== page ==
More than a dozen Catholic properties in Ohio have reported thefts and vandalism of their yard signs opposing Issue 1, the sweeping abortion-rights measure on the Nov. 7 ballot.
The Archdiocese of Cincinnati said that churches, schools and cemeteries have seen dozens of “No on Issue 1” signs stolen or defaced amid a fierce political battle over the proposed state constitutional amendment that would prohibit virtually any restrictions on abortion access.
At the Incarnation Catholic Church in Centerville, pro-choice vandals spray-painted the front window to cover the “No on Issue 1” sign posted in the church’s interior on Oct. 18, then wrote “Vote Yes” on the black paint.
St. Bartholomew Church in Cincinnati reported that thieves removed six to eight “Vote No” yard signs Sunday night and replaced them with “Vote Yes” signs. The church quickly removed them and brought in new “Vote No” signs.
At St. Monica-St. George Church in Clifton, a large “Vote No” sign that had been secured to the ground was uprooted earlier this month and thrown in a nearby dumpster.
“It was found and placed back on the property,” the archdiocese said in a Tuesday press release. “This sign was then recently stolen.”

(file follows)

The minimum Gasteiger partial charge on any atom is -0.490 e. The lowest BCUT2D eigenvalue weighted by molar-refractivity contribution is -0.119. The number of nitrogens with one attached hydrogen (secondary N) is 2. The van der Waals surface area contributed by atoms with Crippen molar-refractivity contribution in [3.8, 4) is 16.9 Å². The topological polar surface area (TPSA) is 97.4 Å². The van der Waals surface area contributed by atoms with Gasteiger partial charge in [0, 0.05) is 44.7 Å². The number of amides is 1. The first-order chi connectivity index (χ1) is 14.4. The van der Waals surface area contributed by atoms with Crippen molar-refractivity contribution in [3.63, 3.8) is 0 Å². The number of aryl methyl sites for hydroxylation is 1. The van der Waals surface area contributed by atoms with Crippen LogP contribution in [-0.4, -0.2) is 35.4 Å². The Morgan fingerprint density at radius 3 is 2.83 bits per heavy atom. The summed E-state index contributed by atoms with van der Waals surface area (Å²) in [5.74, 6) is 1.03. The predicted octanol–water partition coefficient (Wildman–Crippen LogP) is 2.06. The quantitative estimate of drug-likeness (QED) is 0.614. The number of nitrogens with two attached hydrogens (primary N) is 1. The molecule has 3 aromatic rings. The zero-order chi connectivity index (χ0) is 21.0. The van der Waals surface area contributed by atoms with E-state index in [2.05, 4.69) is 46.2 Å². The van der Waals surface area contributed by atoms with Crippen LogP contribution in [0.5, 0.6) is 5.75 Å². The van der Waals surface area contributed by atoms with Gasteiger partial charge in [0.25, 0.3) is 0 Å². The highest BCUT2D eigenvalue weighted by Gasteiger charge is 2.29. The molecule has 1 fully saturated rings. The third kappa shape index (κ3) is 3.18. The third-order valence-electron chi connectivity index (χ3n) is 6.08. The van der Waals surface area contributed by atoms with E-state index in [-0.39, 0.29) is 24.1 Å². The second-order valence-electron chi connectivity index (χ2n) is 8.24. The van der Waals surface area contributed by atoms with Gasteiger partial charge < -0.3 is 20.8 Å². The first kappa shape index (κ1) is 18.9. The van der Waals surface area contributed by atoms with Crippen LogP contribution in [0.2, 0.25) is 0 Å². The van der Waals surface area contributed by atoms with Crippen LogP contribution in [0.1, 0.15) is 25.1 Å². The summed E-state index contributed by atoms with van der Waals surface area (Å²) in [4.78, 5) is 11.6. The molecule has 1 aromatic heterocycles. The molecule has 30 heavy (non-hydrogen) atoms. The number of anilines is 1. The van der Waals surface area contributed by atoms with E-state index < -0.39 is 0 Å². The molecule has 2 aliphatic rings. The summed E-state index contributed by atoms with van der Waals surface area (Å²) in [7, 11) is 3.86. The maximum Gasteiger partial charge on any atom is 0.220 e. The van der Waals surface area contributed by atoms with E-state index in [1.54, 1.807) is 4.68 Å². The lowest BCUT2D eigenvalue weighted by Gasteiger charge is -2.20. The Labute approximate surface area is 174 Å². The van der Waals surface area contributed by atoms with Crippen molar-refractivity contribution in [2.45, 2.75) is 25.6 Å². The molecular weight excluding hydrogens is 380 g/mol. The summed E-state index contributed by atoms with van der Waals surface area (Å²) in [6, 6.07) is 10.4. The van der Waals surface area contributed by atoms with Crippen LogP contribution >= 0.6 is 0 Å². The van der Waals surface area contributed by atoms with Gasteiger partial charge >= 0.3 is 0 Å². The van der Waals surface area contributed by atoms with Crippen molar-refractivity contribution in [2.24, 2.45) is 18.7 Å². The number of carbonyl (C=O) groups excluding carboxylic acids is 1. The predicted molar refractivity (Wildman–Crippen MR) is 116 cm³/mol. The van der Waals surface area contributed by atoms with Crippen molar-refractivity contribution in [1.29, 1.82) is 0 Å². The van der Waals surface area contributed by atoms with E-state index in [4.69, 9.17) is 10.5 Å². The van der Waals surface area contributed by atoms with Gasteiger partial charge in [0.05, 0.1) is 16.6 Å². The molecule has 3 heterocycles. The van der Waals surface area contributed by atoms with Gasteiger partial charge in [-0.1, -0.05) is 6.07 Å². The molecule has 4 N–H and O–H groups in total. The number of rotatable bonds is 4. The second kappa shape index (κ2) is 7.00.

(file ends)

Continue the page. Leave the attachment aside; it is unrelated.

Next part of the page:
Other churches hit with vandalism and sign-thievery include the Cathedral Basilica of St. Peter in Chains in Cincinnati and St. Mary Church in Oxford, where “a large 8’x 8’ display sign on the property was cut in half while a 4’x 4’ sign was vandalized,” the archdiocese said.
“In addition, yard signs at St. Mary Church are being stolen multiple times a week,” the release said. “More than a dozen other church properties, Catholic high schools and cemeteries have reported theft of Vote No yard signs.”
Many of the incidents have been reported to police, the archdiocese said.
— Peter Range (@PeterRange12) October 29, 2023
The Issue 1 campaign has seen a massive flow of out-of-state cash as Ohio becomes the latest abortion battleground following the Supreme Court’s reversal of the Roe v. Wade decision that had made abortion a federal constitutional right.
Ohioans United for Reproductive Rights, the pro-Issue 1 campaign, has outraised and outspent its pro-life opposition, collecting nearly $29 million through Oct. 18 versus $10 million for Protect Ohio Women, the No on Issue 1 camp.
Those backing Issue 1 include the Sixteen Thirty Fund, a major Democratic political funder in Washington, D.C., which contributed $5.3 million, and the Open Society Policy Center, part of Democratic billionaire George Soros’ network, which pitched in $3.5 million, according to WKCY-TV.
The biggest contributor to Protect Ohio Women was Susan B. Anthony Pro-Life America, a Virginia-based group that gave $6.1 million. The Connecticut-based Knights of Columbus contributed $1 million.